The way around this is to add a coefficient that changes our input variable (time) into something a trig function can handle (radians). That thing is called angular frequency, which in this case is the rate of change of the phase angle (φ) with time (t). Its symbol is lowercase omega (ω).
ω =  dφ 
dt 
The SI unit of angular frequency is the radian per second, which reduces to an inverse second since the radian is dimensionless.
⎡ ⎣ 
rad  =  1  = s^{−1}  ⎤ ⎦ 

s  s 
I personally hate this quantity. It has no physical meaning — in this context. Angular frequency is great for systems that rotate (spin) or revolve (travel around a circle), but our system is oscillating (moving back and forth). How does one thing relate to another? Since the short answer is "abstractly" the reasonable thing to do is to avoid ω altogether and use a coefficient grounded in physical reality.
A periodic system is one in which the time between repeated events is constant. (A system where the time between repeated events is not constant is said to be aperiodic.) The time between repeating events in a periodic system is called a period. Mathematically, it's the time (t) per number of events (n). The symbol for period is a capital italic t (T) although some professions prefer capital italic p (P).
T =  t 
n 
The SI unit of period is the second, since the number of events is unitless.
⎡ ⎣ 
s =  s  ⎤ ⎦ 
1 
Frequency is the rate at which a periodic event occurs. Mathematically, it's the number of events (n) per time (t). The symbol for frequency is a long f (ƒ) but a lowercase italic f (f) will also do. (These characters are often identical in some fonts.)
ƒ =  n 
t 
The SI unit of frequency is the inverse second, which is called a hertz (Hz) in honor of Heinrich Hertz, the Nineteenth Century German physicist who confirmed the existence of radio waves.
⎡ ⎣ 
Hz =  1  = s^{−1}  ⎤ ⎦ 

s 
Period and frequency are inverses of one another. Of course they are also inversely proportional, but this misses the point. They are inversely proportional with a coefficient of proportionality of one (with no unit). Therefore, no coefficient is needed to make their inverses equal. They are absolutely and perfectly reciprocal.
ƒ =  1  ⇔  T =  1 
T  ƒ 
Back to the differential equation. It's solution is sine with a phase shift. Time is the input variable into a trig function. Trig functions can't accept numbers with units. The fix is to use angular frequency (ω). Angular frequency has no physical reality. Frequency (ƒ) does, however. Angular frequency counts the number of radians per second. Frequency counts the number of events per second. A sequence of events that repeats itself is called a cycle. The sine function repeats itself after it has "moved" through 2π radians of mathematical abstractness. The motion of a simple harmonic oscillator repeats itself after it has moved through one complete cycle of simple harmonic motion.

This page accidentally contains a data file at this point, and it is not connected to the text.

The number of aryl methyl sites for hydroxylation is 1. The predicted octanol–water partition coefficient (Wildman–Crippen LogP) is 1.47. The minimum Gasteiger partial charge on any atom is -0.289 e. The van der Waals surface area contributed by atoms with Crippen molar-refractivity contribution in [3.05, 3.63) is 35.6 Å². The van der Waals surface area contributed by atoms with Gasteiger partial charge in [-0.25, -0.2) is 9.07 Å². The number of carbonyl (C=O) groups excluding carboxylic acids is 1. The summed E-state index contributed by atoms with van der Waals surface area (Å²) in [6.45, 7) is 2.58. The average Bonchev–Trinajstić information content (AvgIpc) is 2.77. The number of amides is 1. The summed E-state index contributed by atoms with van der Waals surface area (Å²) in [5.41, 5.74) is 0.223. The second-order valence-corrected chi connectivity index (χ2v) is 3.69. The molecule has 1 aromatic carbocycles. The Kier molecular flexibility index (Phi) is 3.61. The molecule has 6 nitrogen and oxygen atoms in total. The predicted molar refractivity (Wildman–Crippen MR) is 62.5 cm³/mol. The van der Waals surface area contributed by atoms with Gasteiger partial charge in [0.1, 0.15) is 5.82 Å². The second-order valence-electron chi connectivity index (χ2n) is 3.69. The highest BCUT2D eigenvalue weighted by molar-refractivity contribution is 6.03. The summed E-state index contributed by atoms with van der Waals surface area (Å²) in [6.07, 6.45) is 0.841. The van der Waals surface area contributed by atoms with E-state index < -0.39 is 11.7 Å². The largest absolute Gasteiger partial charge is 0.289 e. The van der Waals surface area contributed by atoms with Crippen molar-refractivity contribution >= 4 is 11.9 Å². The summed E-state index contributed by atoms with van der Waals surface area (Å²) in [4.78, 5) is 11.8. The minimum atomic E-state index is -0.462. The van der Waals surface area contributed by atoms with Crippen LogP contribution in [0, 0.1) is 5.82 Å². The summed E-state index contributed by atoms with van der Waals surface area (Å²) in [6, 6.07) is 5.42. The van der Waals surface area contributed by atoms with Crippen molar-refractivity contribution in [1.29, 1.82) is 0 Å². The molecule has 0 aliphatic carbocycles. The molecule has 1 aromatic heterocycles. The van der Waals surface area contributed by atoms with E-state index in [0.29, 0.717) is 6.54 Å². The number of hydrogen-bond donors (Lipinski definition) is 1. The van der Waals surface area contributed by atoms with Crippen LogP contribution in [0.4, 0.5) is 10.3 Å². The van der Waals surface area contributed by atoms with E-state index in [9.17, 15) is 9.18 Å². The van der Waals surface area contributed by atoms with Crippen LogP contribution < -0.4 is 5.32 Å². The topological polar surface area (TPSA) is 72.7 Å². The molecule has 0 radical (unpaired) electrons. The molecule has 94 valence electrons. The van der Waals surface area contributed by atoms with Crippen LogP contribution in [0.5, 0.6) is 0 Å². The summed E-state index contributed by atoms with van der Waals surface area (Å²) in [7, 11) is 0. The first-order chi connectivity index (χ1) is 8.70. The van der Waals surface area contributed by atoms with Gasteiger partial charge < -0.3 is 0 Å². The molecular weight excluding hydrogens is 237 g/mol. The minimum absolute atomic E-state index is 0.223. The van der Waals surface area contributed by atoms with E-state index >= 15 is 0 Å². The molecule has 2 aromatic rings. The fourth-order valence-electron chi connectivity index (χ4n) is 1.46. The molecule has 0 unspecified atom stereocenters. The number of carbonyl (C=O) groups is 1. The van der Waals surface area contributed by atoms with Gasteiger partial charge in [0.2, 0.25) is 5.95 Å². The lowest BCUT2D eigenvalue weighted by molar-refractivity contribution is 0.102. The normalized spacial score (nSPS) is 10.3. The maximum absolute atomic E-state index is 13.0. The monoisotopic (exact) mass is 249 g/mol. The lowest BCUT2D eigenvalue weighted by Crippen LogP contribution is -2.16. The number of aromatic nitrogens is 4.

ω =  φ  =  2π radian  ⇔  ƒ =  n  =  1 cycle 
t  1 period  t  1 period 
Divide one equation by the other…
ω  =  2π radian  =  2π radian 
1 period  
ƒ  1 cycle  1 cycle  
1 period 
Recall that both radians and cycles are unitless quantities, which means…
ω  =  2π radian  =  2π 
ƒ  1 cycle  1 
… and thus…
ω = 2πƒ
Multiplying either side of this equation by time eliminates the unit from the input side of the equation. But what about the output side? The output of the sine function is a unitless number that varies from +1 to −1. Our differential equation needs to generate an algebraic equation that spits out a position between two extreme values, say +A and −A. I like the symbol A since the extreme value of an oscillating system is called its amplitude and amplitude begins withe the letter a. Amplitude uses the same units as displacement for this system — meters [m], centimeters [cm], etc. Multiply the sine function by A and we're done. Here's the general form solution to the simple harmonic oscillator (and many other second order differential equations).